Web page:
Natalie McCleary is a descendent of on of the founders of Cupid, Texas, a town centered around love. Though she's never experienced love first hand, she's part of a committee that answers letters to Dear Cupid. As the novel starts, she is torn about how to answer one letter in particular because she's not sure whether love can truly be as strong as others say it is. The story's frame is based on her attempts to answer this letter.
Dade Vega is a former Navy SEAL who has come to town looking for his best friend and stepbrother, Red, who sent him a one-word text message that is a signal for help. He and Red had tough childhoods and have always looked out for each other. But Dade knows that not everyone else out there is trustworthy, so he doesn't want anyone to know his real purpose for being in Cupid.
When Dade first rolls into town, he stops to work on his motorcycle and Natalie rides by on her bicycle. They fall in love at first sight. Yes, at first SIGHT. They don't talk, they don't bump into each other, I don't even recall whether they actually make eye contact. They just suddenly both realize that they are as good as in love. But, a few pages later, they have each decided to fight off this supposed love (for no known reason since they knew of no actual reason to avoid each other).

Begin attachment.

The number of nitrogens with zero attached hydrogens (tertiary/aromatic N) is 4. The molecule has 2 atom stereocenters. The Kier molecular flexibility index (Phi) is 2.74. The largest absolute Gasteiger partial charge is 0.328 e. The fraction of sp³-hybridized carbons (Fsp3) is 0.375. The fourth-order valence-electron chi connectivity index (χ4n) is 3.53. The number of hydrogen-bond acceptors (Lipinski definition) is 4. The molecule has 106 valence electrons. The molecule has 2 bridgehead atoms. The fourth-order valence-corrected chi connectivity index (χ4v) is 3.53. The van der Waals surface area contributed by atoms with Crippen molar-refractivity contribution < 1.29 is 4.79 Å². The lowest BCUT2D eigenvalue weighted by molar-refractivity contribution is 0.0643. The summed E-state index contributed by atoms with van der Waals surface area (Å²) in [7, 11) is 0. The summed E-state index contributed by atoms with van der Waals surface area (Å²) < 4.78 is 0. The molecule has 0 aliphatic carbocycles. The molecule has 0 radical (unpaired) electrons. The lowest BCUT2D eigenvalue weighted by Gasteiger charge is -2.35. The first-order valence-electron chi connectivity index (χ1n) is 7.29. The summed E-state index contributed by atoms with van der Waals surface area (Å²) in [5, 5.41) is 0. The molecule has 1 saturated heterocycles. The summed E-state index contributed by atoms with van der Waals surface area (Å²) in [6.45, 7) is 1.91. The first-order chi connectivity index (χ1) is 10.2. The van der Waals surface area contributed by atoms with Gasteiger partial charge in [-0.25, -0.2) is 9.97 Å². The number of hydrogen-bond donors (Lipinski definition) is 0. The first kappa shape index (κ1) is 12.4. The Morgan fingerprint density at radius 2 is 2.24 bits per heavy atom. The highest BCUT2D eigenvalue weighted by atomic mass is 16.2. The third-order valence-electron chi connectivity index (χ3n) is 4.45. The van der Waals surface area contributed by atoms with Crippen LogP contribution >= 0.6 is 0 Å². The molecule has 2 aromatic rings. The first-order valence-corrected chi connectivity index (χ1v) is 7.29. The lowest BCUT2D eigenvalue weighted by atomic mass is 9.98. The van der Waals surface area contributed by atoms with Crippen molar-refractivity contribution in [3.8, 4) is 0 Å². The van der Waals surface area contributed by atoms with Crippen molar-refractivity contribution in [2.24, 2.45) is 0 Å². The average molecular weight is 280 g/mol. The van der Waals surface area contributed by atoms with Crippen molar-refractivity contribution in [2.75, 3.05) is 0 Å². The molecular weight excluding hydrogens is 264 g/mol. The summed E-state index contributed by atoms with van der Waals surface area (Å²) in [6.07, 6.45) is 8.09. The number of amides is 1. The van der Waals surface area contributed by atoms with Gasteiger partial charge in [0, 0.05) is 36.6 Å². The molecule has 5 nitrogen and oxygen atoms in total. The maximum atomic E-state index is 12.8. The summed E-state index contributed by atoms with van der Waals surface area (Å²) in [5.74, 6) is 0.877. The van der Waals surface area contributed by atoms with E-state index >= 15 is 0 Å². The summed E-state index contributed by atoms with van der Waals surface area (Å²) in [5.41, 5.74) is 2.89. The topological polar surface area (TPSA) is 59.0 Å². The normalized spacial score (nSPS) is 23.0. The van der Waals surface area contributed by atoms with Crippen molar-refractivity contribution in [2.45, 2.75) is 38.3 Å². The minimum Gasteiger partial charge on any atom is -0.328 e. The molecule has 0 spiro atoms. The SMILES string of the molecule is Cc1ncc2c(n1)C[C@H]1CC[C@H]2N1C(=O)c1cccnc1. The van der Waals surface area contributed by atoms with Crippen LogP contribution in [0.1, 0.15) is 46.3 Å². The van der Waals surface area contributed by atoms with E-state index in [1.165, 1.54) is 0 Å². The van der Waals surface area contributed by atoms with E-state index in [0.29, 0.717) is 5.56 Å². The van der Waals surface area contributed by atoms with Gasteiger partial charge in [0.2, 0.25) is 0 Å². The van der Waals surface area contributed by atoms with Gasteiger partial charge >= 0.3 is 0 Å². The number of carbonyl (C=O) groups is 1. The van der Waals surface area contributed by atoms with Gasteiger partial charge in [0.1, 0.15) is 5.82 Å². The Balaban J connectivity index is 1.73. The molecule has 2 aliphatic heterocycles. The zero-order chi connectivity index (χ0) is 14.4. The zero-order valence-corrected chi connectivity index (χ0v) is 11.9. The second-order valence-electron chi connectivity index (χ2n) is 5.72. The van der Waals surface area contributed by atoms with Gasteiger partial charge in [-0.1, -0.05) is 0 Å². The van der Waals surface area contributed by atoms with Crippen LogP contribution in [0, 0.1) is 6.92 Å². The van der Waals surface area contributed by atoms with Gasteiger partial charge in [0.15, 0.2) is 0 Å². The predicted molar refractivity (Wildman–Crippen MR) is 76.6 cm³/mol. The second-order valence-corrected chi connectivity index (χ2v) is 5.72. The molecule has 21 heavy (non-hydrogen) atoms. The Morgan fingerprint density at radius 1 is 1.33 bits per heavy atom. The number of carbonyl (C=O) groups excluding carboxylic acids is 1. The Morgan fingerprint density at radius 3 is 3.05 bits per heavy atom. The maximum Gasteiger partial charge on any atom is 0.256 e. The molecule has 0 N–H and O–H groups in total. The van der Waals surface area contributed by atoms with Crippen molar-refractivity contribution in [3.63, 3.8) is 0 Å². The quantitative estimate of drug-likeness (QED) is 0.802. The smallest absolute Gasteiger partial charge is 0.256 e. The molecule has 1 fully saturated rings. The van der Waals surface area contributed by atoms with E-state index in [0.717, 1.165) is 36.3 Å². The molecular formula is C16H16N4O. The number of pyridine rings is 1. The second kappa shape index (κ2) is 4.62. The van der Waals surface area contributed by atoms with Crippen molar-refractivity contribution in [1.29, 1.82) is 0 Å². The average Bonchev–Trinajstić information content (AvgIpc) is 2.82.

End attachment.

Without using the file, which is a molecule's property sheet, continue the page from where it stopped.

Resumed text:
I would like to say that the book was full of heavy sexual tension and the smoldering attraction between the two just burns up the pages. I'd like to, but I can't. Because other than saying they've fallen in love at first sight, the author does little else to show us why they've done it. In fact, about halfway through the novel, I just got tired of their story altogether and only bothered to read to the end so that I could find out what happened to Red. Even that turned out to be kind of disappointingly obvious (maybe not the exact details, but the gist of it).
This is the second book I've read by this author, and unfortunately, I've come to the conclusion that her style just isn't for me. I think she can write pretty well, but her heroines leave me more annoyed (they're rather needy) than anything else. And that's really too bad, because her heroes are pretty delicious.